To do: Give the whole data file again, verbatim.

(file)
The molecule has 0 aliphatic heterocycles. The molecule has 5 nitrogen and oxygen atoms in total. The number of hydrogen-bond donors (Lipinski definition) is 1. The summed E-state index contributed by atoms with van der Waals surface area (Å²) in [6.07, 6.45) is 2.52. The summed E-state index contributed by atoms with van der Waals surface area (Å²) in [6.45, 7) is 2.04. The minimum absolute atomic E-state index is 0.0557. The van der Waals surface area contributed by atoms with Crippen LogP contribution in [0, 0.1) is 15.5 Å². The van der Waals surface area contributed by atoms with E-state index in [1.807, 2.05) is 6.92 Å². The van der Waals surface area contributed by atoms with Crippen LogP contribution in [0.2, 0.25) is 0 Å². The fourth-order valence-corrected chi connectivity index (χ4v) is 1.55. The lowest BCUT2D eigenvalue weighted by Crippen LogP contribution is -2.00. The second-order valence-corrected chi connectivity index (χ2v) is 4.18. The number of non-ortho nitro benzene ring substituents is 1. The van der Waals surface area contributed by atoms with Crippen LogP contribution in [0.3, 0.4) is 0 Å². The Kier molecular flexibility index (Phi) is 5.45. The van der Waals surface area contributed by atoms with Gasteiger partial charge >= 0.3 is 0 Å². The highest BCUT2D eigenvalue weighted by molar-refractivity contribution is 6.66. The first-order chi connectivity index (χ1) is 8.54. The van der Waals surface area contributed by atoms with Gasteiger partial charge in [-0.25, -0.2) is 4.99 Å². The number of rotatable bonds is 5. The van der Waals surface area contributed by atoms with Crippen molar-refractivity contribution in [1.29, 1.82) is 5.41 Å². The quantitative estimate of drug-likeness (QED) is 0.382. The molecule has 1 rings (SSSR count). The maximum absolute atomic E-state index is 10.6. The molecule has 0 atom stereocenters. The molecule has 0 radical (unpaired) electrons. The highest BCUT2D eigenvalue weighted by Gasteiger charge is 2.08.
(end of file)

The molecule has 0 aliphatic heterocycles. The molecule has 5 nitrogen and oxygen atoms in total. The number of hydrogen-bond donors (Lipinski definition) is 1. The summed E-state index contributed by atoms with van der Waals surface area (Å²) in [6.07, 6.45) is 2.52. The summed E-state index contributed by atoms with van der Waals surface area (Å²) in [6.45, 7) is 2.04. The minimum absolute atomic E-state index is 0.0557. The van der Waals surface area contributed by atoms with Crippen LogP contribution in [0, 0.1) is 15.5 Å². The van der Waals surface area contributed by atoms with E-state index in [1.807, 2.05) is 6.92 Å². The van der Waals surface area contributed by atoms with Crippen LogP contribution in [0.2, 0.25) is 0 Å². The fourth-order valence-corrected chi connectivity index (χ4v) is 1.55. The lowest BCUT2D eigenvalue weighted by Crippen LogP contribution is -2.00. The second-order valence-corrected chi connectivity index (χ2v) is 4.18. The number of non-ortho nitro benzene ring substituents is 1. The van der Waals surface area contributed by atoms with Crippen LogP contribution in [0.3, 0.4) is 0 Å². The Kier molecular flexibility index (Phi) is 5.45. The van der Waals surface area contributed by atoms with Gasteiger partial charge >= 0.3 is 0 Å². The highest BCUT2D eigenvalue weighted by molar-refractivity contribution is 6.66. The first-order chi connectivity index (χ1) is 8.54. The van der Waals surface area contributed by atoms with Gasteiger partial charge in [-0.25, -0.2) is 4.99 Å². The number of rotatable bonds is 5. The van der Waals surface area contributed by atoms with Crippen molar-refractivity contribution in [1.29, 1.82) is 5.41 Å². The quantitative estimate of drug-likeness (QED) is 0.382. The molecule has 1 rings (SSSR count). The maximum absolute atomic E-state index is 10.6. The molecule has 0 atom stereocenters. The molecule has 0 radical (unpaired) electrons. The highest BCUT2D eigenvalue weighted by Gasteiger charge is 2.08.